Sunday, August 23, 2009

Keane on hockey: Former Canadiens captain is still playing in the pros at 42


Last Wednesday, the Manitoba Moose (AHL) announced the re-signing of their captain, Mike Keane, to a one-year contract.

Yes, the same Mike Keane who briefly held the captaincy of the Montreal Canadiens from April of 1995 (after Kirk Muller was traded) to December 1995 when he was traded, along with a guy named Patrick Roy, to the Colorado Avalanche.

Keane will be in his fifth season with the Moose. He signed with his hometown team, as a free agent, after the NHL lockout.

At the age of 42, Keane shows no signs of quitting the game of hockey.

In fact, Keane had his best offensive season with Manitoba in 2008-09 (28 points in 74 games, along with 11 points in 22 playoff games).

The Moose came up two games shy of winning a Calder Cup last season.

A veteran of just under 1400 NHL games (regular and post season), he is one of just five players in NHL history (nine in total) to win a Stanley Cup with three different teams (Montreal, Colorado and Dallas).


He talked to the Winnipeg Sun last week about the signing, the Calder Cup and the fact that retirement never crossed his mind.

"It would be crazy not to take advantage of this opportunity. A lot of players don't get a chance to play in front of their family and friends.

Hopefully, we can go as far as we can and continue on from the great run we had last year.

As soon as we lost last year, I took a week off and (retiring) didn't cross my mind.

Sometimes you have to lose to learn how to win.

We have a lot of guys coming back. We've got a real good foundation and we'll make sure we do everything we can to get back there.”

"We're going to have to throw his equipment in the river to get him to quit," Moose coach Scott Arniel joked in a telephone interview with the Sun.

"He came in handy when times were tough. We have him for that reason. He wants to come back and battle again and prove that he has lots left in the tank."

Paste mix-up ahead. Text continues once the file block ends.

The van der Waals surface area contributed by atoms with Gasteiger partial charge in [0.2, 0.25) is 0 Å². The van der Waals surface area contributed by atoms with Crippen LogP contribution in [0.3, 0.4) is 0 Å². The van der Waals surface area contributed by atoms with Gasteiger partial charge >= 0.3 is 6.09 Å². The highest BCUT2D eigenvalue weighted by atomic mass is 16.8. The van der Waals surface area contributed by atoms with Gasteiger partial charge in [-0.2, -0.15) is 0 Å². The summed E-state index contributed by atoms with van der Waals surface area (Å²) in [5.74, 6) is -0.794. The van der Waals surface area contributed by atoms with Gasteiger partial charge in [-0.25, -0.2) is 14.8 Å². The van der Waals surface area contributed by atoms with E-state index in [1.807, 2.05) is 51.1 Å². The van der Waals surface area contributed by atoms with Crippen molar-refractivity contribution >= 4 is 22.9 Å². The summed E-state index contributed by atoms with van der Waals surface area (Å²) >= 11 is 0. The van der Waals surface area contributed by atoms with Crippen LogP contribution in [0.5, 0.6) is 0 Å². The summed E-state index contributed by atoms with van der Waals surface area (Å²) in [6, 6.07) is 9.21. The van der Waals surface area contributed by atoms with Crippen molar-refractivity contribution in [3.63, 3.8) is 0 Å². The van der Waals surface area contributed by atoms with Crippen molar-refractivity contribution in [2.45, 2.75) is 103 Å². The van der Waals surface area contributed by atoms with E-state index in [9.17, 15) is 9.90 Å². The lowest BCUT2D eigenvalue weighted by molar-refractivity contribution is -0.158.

Despite only recording 470 points (160 goals) in the NHL, Keane is known for his aggressive play and his defensive, and penalty killing, abilities as a right winger.

mikekeane2 Keane in a scrap with Vancouver’s Scott Walker

His “no quit” attitude feeds his longevity.

ESPN’s Lindsay Berra had a great article, from three years back, entitled “The Man who Can’t Stop Skating” on his passion for the game.


Keane began his NHL career, with the Canadiens, after signing as an undrafted free agent in 1985.

In the 1988-89 season played in 69 games as a rookie and came close to winning a Stanley Cup. The Calgary Flames defeated Montreal in six games in the Final that season.

The 1992-93 season was Keane’s most productive offensively (60 points in 70 games, plus 29) in his NHL career.

In the same year, he also attained a career high in playoff points (15 in 19 games) and won his first Stanley Cup.


Mike Keane on the Patrick Roy trade (from the Winnipeg Sun)

Keane said no one around the club was surprised when the trade went down.

“It just escalated so fast, there wasn’t much anyone could do,” he recalled.

“During the game, we (players) were on the bench wondering what was going on, why is Patrick still in there, but there was nothing said. It just took a life of its own and everyone knew it was big.

“As for me, I wasn’t really shocked (about being a part of the deal). You could kind of see it coming. There were rumours and rumblings about me for a while.”

Keane laughed when asked if Roy apologized to him for the collateral damage inflicted from his last days in Montreal.

“No, but it’s funny, ” the 41-year-old began. “We were teammates in Montreal but we never became friends until we got traded. We bought houses beside each other in Denver.”

And won a Stanley Cup, too.


Other Mike Keane notes:

  • Was a member of the Canadian Junior team in 1987 which is infamous for the “Punchout at Piestany” during the gold medal game.
  • MileHighHockey ranks him as the 16th greatest Avs player of all time
  • Played with five NHL teams (Montreal, Colorado, New York, Dallas, St. Louis and Vancouver)
  • Played 506 regular season games for the Canadiens
  • Despite being an aggressive player (and not afraid to drop the gloves), he only logged 881 penalty minutes in his career.
  • Flew to Montreal, after a Moose game, to attend Patrick Roy’s jersey retirement at the Bell Centre.


keane042501 mikekeane

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